Before 'Billie Jean', MTV did not air videos by black artists because they were not perceived as 'rock' enough.
Michael Jackson broke several musical boundaries with his music throughout his lifetime, but perhaps none was more revolutionary for both music and civil rights than when Billie Jean aired on MTV in 1983. Before that song, there had never been a black artist’s video shown because they weren’t considered “rock” enough for the channel.
Jackson claimed that he knew the song would be a massive hit. In fact, the story goes that when leaving the studio after recording he was so focused and excited that he didn’t notice that his car was on fire! “Off The Wall” was his first album released outside of the Jackson 5 and while it was stunningly successful, Jackson was angry that it didn’t win Album of the Year and decided he would make another CD even better. The result was one of the most famous albums of all time, Thriller.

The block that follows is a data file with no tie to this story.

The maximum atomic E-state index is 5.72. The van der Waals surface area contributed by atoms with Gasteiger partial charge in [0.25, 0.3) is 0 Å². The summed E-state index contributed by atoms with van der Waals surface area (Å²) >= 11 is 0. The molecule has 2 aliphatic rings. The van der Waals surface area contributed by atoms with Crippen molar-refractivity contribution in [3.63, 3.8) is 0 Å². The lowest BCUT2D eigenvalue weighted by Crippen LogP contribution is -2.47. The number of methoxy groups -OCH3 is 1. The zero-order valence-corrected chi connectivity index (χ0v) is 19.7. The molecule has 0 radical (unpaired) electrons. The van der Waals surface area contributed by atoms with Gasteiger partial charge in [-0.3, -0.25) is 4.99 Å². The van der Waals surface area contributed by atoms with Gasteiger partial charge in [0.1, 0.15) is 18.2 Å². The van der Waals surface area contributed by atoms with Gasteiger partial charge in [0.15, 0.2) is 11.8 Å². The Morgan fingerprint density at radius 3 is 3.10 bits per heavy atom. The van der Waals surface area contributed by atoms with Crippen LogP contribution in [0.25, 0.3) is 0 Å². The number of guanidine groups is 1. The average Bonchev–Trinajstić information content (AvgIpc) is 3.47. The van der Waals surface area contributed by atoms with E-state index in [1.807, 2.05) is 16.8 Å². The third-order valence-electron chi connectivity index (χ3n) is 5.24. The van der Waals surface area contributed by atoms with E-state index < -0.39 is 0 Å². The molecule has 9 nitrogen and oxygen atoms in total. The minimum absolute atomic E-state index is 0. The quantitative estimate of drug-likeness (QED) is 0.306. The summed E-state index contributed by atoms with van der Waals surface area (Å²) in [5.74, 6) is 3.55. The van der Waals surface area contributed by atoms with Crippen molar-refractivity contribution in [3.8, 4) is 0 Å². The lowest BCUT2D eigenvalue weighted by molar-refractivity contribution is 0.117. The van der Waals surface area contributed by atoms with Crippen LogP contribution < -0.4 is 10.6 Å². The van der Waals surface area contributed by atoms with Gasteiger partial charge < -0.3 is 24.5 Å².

MTV still refused to air the video, and it wasn’t until the president of CBS, who owned Jackson’s record label, threatened to pull all CBS funded music off of MTV that they changed their minds. Fortunately for MTV, people forgot how ignorantly racist they were and they reaped massive renown and increased profits from one of the most famous songs of all time.